A long walk

Occupy activist treks from Washington to Sacto

Art Brown close to the end of his nearly 800-mile journey.

Art Brown close to the end of his nearly 800-mile journey.

PHOTO by ken smith

Art Brown maintains a website at www.artbrownpeacesteps.blogspot.com/ detailing West Coast Walkupy and his other walks. Occupy Chico can be found on Facebook.

Leaving Mt. Shasta to walk to Redding, activist Art Brown succumbed to a temptation faced by travelers since humankind took its first steps: a short cut.

“I walked the 11 miles or so east to McCloud, and instead of taking the big loop around through Burney and back into Redding, I cut south on a forest road towards 299,” he said last Thursday (July 5) at the Chico Peace and Justice Center.

Brown—one man with a backpack, a banner and a baby cart to carry his gear—recently attempted walking 785 miles from Olympia, Wash., to Sacramento to raise awareness and show support for the Occupy movement, in an effort he’s dubbed West Coast Walkupy.

Brown arrived in Chico July 4. He planned to get a few days of rest before starting the last leg of his journey, and recalled the forest road when asked about the toughest part of his trip.

“I spent a few days climbing 10 miles a day up the worst gravel road I’ve ever seen in my life,” he said. For a few days there, I was just shaking my head and asking myself, ‘What the hell am I doing?’”

It’s a valid question and one Brown had heard plenty of times before. His West Coast Walkupy is not the only walking occupation. Activists nationwide engaged in similar actions as Occupy encampments in cities and towns have been evicted or abandoned. One group of walkupiers completed a 55-day trek from Washington, D.C., to Atlanta, Ga., during which two members were arrested in Charlotte, N.C.

When Brown found himself in doubt, he dug deep: “I know myself well enough to know that I’m capable of doing what I put my mind too,” he said. “I’ve overcome some trials and tribulations in my life that have proven that to myself. People in general are capable of so much more than they believe they are.”

Inspired by “the usual suspects—y’know, Gandhi, Martin Luther King, Rosa Parks”—Brown, an activist since 1984, chose walking as his preferred form of political expression in 2007. Prior to embarking on his current trip May 7, he’d walked more than 6,000 miles, from the Pacific to the Atlantic Ocean and from Mexico to Canada, on four separate journeys.

Brown walked about 20 miles daily, plotting his treks based on where he knows he has places to stay—friends, supporters, campgrounds and people he meets through the website CouchSurfing.com, which connects travelers and hosts. When all else fails, he slips off the road and camps out guerrilla-style.

Though Brown meets many people who support him, he also meets some opposition: “I get plenty of fingers, especially on other walks when I’m travelling with a group and people know what we’re doing.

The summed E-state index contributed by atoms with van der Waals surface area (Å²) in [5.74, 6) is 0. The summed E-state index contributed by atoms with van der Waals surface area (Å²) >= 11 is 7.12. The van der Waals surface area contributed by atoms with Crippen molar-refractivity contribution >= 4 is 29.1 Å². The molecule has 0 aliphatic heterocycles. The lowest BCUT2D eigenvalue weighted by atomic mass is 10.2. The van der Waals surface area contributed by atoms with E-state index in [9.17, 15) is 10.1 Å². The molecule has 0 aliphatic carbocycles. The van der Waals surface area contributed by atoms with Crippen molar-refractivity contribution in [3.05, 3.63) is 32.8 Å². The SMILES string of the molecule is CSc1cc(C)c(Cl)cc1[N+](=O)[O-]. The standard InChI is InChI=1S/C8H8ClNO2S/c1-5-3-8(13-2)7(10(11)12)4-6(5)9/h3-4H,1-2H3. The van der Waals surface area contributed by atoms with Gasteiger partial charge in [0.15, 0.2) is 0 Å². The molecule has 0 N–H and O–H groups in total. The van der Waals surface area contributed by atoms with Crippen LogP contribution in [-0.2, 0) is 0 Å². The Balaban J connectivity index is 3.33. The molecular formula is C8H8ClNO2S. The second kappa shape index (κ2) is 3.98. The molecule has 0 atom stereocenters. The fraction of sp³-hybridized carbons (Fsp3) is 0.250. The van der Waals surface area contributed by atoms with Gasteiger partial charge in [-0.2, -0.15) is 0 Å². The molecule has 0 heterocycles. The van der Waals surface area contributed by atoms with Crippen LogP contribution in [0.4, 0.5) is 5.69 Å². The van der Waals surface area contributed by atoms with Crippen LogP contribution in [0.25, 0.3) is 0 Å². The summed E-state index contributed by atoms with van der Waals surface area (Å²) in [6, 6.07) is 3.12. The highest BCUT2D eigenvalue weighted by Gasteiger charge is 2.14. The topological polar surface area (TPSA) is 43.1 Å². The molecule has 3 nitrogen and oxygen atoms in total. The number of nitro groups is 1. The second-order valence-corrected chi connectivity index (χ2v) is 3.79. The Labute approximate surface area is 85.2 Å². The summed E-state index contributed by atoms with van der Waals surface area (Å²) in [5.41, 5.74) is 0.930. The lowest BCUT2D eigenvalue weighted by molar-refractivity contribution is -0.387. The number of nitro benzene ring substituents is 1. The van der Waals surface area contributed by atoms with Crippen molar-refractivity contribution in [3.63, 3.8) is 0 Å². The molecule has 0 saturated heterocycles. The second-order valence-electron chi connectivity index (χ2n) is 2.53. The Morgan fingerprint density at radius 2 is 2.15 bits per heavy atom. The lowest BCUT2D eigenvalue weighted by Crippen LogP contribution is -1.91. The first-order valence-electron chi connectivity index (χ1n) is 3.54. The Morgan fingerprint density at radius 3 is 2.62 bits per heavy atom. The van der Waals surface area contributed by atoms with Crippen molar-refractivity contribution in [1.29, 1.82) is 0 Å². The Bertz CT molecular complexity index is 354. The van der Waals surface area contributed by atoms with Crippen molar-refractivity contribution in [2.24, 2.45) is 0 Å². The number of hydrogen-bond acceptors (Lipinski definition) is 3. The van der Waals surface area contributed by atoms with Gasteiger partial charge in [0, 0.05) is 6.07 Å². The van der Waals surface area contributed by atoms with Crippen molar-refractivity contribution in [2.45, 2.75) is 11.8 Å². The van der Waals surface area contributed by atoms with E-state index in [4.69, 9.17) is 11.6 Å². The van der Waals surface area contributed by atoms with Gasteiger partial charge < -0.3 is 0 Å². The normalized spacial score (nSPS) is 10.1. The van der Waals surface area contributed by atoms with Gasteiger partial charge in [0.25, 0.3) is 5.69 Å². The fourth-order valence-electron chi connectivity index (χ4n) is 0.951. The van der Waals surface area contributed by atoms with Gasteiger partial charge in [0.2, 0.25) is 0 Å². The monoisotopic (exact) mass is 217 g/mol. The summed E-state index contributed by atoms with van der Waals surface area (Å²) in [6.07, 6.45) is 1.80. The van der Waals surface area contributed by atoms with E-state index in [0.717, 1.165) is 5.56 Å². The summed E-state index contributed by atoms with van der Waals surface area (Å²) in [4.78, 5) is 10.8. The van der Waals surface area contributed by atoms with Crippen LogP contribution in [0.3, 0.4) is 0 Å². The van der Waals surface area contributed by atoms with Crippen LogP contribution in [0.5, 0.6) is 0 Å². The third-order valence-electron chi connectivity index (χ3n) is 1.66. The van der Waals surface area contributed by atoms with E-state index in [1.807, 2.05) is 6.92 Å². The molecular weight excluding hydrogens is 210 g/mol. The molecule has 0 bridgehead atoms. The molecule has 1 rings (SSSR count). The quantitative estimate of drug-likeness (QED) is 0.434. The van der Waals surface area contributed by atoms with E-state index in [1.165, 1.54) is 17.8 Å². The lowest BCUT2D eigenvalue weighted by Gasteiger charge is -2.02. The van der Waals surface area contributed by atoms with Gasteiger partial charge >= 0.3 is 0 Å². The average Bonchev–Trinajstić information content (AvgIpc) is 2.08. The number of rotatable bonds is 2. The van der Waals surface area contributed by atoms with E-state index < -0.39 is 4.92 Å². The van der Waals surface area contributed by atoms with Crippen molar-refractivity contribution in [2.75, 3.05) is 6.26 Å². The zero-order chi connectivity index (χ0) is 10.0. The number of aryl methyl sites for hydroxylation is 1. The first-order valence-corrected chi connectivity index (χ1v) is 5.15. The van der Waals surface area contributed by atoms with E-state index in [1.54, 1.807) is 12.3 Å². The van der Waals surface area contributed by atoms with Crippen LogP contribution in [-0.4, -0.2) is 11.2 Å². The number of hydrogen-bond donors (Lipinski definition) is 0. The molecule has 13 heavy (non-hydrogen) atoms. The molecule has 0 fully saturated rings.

“As long as I’ve been an activist, I’ve found that people who are on the ‘right’ or the other side don’t really want to have civil conversations; they mostly just want to scream something and barrel off down the road in their big diesel.”

At the outset of his walk, Brown plotted his arrival date in Sacramento for July 13, 70 days after he left Olympia. During his Chico visit, he was in high spirits and anticipated arriving a day early, though the trip was taking its toll: “My initial idea was to have some kind of ceremony, but now I think I‘ll just do a 15-minute silent prayer at the Capitol to pray they’ll gain some wisdom and guidance.” He paused and smiled, as if imagining the end of his long journey. “Then, I’m going to rest a while.”

It was not to be. On Tuesday (July 10), Brown announced on his Facebook page that he was ending the walk. In a phone interview the next morning, he explained that 100-plus-degree temperatures and a lack of lodging for the final leg forced him to stop in Marysville, just 40-odd miles from his ultimate goal. “I was too physically and mentally exhausted to deal with trying to camp illegally, but I feel I accomplished what I wanted to do and have no regrets. I’m only missing out on one day and one night of walking. And, I got to sleep in this morning for the first time in months.”

Though Chico’s own Occupy community has largely been silent since the tent at City Plaza disappeared some months ago, its members are still active. Chico Occupiers have been participating in other events, including a series of weekend-long, monthly Occupy Beale Teach-Ins focused on drone warfare. (Surveillance drones used in U.S. military actions are piloted from Beale Air Force Base.)

This Saturday, July 14, Chico activists will join others from throughout the North State at Occupy Bohemian Grove in Monte Rio. Bohemian Grove is a 2,700-acre private campground near the California coast and site of the annual meeting of the Bohemian Club, an all-male organization composed of prominent politicians, business leaders, artists and media executives. Each summer, members participate in a two-week encampment criticized by many for its concentration of power and secrecy.